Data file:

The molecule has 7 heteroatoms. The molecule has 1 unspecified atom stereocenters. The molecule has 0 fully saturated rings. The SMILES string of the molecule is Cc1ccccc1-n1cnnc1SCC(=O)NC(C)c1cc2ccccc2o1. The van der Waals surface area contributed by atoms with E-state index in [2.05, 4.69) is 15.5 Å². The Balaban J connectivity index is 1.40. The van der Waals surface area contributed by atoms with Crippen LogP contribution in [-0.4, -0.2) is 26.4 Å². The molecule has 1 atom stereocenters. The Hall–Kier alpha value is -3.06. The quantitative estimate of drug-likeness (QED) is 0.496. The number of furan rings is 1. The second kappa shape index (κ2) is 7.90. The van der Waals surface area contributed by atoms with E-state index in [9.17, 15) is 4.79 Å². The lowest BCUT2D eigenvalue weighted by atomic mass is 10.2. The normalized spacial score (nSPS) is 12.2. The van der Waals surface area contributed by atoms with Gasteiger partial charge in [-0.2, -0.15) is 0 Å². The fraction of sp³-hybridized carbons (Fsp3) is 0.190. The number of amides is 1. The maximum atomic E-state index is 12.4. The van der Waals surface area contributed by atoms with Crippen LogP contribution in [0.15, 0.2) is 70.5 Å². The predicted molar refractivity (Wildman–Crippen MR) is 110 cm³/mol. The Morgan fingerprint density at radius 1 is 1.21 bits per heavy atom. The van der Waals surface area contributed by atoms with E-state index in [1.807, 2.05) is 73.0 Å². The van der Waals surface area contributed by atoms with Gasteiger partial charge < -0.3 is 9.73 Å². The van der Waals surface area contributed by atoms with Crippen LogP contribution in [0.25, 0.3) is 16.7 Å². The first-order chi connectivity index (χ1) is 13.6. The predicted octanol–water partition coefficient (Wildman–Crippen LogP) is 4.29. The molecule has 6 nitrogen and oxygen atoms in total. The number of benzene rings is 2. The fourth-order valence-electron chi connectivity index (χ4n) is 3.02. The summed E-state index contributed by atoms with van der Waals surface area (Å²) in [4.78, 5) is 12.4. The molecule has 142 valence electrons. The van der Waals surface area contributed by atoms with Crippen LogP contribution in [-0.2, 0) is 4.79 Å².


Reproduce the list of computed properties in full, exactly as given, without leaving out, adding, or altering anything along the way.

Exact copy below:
The molecule has 7 heteroatoms. The molecule has 1 unspecified atom stereocenters. The molecule has 0 fully saturated rings. The SMILES string of the molecule is Cc1ccccc1-n1cnnc1SCC(=O)NC(C)c1cc2ccccc2o1. The van der Waals surface area contributed by atoms with E-state index in [2.05, 4.69) is 15.5 Å². The Balaban J connectivity index is 1.40. The van der Waals surface area contributed by atoms with Crippen LogP contribution in [-0.4, -0.2) is 26.4 Å². The molecule has 1 atom stereocenters. The Hall–Kier alpha value is -3.06. The quantitative estimate of drug-likeness (QED) is 0.496. The number of furan rings is 1. The second kappa shape index (κ2) is 7.90. The van der Waals surface area contributed by atoms with E-state index in [9.17, 15) is 4.79 Å². The lowest BCUT2D eigenvalue weighted by atomic mass is 10.2. The normalized spacial score (nSPS) is 12.2. The van der Waals surface area contributed by atoms with Gasteiger partial charge in [-0.2, -0.15) is 0 Å². The fraction of sp³-hybridized carbons (Fsp3) is 0.190. The number of amides is 1. The maximum atomic E-state index is 12.4. The van der Waals surface area contributed by atoms with Crippen LogP contribution in [0.15, 0.2) is 70.5 Å². The predicted molar refractivity (Wildman–Crippen MR) is 110 cm³/mol. The Morgan fingerprint density at radius 1 is 1.21 bits per heavy atom. The van der Waals surface area contributed by atoms with E-state index in [1.807, 2.05) is 73.0 Å². The van der Waals surface area contributed by atoms with Gasteiger partial charge < -0.3 is 9.73 Å². The van der Waals surface area contributed by atoms with Crippen LogP contribution in [0.25, 0.3) is 16.7 Å². The first-order chi connectivity index (χ1) is 13.6. The predicted octanol–water partition coefficient (Wildman–Crippen LogP) is 4.29. The molecule has 6 nitrogen and oxygen atoms in total. The number of benzene rings is 2. The fourth-order valence-electron chi connectivity index (χ4n) is 3.02. The summed E-state index contributed by atoms with van der Waals surface area (Å²) in [4.78, 5) is 12.4. The molecule has 142 valence electrons. The van der Waals surface area contributed by atoms with Crippen LogP contribution in [-0.2, 0) is 4.79 Å².